The UK Foreign Office has launched “Support for British Nationals Abroad: a Guide” in an oral statement to the House of Commons.This is the first time that the details of what the Foreign Office can - and can’t - do to help British people in trouble abroad have been set out in a single document.
The new Guide comes against a context of rapidly-rising demand by Britons overseas for the Foreign Office’s help, with three times as many trips abroad from the UK as in the mid-1980s, and 13 million British nationals now living abroad.
It sets the service that British Embassies can offer in a range of different situations - whether visiting people who are in hospital or prison, working to rescue victims of forced marriage abroad, or simply issuing emergency passports to people whose documents have been lost or stolen.
Every year the FCO’s 1,800 consular staff in almost 200 countries deals with 3.5 million enquiries, including 860,000 people who come to our consulates in person. We provide Travel Advice notices on 217 countries and territories, and our travel advice website receives 400,000 visitors a month.
Equally, the Guide sets the boundaries for what help the FCO can provide.
It makes clear, for example, that people cannot expect public funds to be used to cover medical costs incurred abroad or to help find property overseas, and that the FCO cannot get people out of jail.
The Guide contains a wealth of tips on how to stay safe overseas, and how travellers can protect themselves if things go wrong.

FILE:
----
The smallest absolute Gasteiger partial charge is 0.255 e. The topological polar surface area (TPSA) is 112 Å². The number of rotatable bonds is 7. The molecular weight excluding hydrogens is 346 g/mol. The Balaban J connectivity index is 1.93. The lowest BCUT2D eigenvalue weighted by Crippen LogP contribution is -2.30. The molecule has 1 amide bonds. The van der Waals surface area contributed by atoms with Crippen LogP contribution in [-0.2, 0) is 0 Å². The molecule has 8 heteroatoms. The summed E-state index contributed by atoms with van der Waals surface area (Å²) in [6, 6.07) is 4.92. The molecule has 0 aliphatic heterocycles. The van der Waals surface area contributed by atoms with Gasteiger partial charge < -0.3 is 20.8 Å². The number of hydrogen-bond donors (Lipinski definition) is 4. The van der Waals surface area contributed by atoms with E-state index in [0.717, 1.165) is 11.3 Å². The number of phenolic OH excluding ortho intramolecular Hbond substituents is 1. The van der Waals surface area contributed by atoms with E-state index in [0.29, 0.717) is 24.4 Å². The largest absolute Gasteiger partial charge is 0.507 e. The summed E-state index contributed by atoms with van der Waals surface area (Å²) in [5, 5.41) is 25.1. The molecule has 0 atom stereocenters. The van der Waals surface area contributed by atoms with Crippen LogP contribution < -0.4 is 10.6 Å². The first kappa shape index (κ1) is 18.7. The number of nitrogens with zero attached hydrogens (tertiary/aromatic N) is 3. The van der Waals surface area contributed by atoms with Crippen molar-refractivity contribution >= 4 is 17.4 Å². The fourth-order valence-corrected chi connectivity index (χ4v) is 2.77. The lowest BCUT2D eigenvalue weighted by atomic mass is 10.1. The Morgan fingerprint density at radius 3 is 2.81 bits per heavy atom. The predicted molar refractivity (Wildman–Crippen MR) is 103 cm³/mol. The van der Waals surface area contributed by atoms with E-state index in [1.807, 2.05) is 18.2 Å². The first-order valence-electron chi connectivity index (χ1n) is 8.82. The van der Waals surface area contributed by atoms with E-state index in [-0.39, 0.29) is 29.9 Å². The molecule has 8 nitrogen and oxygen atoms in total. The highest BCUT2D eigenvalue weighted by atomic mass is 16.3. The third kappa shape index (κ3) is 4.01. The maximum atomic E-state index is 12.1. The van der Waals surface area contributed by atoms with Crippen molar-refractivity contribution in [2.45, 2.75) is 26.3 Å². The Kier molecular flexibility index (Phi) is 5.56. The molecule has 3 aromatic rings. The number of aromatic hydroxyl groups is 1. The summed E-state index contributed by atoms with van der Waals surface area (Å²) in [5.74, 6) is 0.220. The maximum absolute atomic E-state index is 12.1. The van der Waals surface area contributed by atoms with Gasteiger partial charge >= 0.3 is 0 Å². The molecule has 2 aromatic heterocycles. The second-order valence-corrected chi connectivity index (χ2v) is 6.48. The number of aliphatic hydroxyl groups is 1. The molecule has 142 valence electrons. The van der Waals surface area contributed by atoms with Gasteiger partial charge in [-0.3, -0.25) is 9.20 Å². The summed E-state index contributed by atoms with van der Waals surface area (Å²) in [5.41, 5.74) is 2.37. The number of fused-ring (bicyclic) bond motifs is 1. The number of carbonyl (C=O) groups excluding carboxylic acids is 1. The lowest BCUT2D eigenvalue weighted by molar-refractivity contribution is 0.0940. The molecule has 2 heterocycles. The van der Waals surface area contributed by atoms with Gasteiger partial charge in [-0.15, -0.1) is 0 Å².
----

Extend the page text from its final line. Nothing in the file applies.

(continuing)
Jack Straw said:
“Falling sick, being a victim of crime or facing an emergency are traumatic events under any circumstances. When these problems happen abroad, they can be even more difficult and frightening. So there is no more important task for the Foreign Office than our work to help British nationals in distress overseas. I hope that this new Guide will help British nationals travelling or living abroad know what support we can offer in different cases.”
The Guide will be available through libraries, Citizens Advice Bureaux and community centres throughout the UK, and through the FCO’s website http://www.fco.gov.uk/travel. A summary document, in leaflet form, will be available at selected airports and through many of the FCO’s 180 travel industry partners in the “Know Before You Go” travel safety campaign.
As well as the English versions, both documents will also be available in Arabic, Bengali, Chinese, Gujerati, Punjabi and Urdu.
The new Guide fulfils a manifesto commitment and is the product of wide consultation with the travel industry, NGOs, consumer groups and parliamentarians. It received the Plain English Campaign’s Crystal Mark for clarity.